We discuss some of our favorite moments and some things that just confuse us in our May 2015 featured film, Shane (1953), directed by George Stevens, and starring Alan Ladd, Jean Arthur, Van Heflin, Elisha Cook, Jr., Emile Meyer, and Jack Palance. Ok, yes, and Brandon deWilde. And a dog. And some horsies.
The true monster of the 1950s was the atomic bomb, which cast its malevolent shadow as the Cold War grew through the 1950s. Atomic fear gave rise to some of cinema's great monsters, mutants and prehistoric creatures that would dominate the screen for over a decade, beginning with 1953's The Beast from 20,000 Fathoms.
by Joe Mazel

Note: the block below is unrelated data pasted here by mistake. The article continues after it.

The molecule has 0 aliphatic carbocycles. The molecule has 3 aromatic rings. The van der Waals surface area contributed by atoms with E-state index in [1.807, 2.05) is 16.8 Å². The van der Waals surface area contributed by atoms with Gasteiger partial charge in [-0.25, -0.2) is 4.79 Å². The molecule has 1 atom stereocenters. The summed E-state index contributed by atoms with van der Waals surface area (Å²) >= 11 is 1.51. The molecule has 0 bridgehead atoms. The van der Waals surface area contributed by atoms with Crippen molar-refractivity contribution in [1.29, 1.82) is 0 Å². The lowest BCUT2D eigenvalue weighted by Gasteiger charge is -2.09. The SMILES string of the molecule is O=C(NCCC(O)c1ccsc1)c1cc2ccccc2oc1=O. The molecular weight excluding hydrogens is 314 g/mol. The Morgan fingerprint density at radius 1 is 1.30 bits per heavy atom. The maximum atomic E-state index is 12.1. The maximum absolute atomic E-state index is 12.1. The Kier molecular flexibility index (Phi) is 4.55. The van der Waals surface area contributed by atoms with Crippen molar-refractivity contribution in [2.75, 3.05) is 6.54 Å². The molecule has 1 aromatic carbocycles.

King Kong, despite its iconic status is often dismissed for its simplicity and naivety. But its genius is in how it invites interpretation and sparks imagination, allowing us to find answers and seek meaning when we are handed only mystery.
The first third of this amazing adventure story is dominated by an easily forgotten and moderately offensive romance. It may not be a love story for the ages, it may even be terrible, but we found some reasons to love it. We’ll get into all that, but first…someone’s getting slapped.
What happens when adaptations think they're smarter than their source material, but get it all wrong? Short shorts, side boob, and halitosis-induced ecstasy. Oh, and huge profits. (Also, some thoughts on the legacy of 1930’s jungle films and race and gender politics in King Kong ‘33.)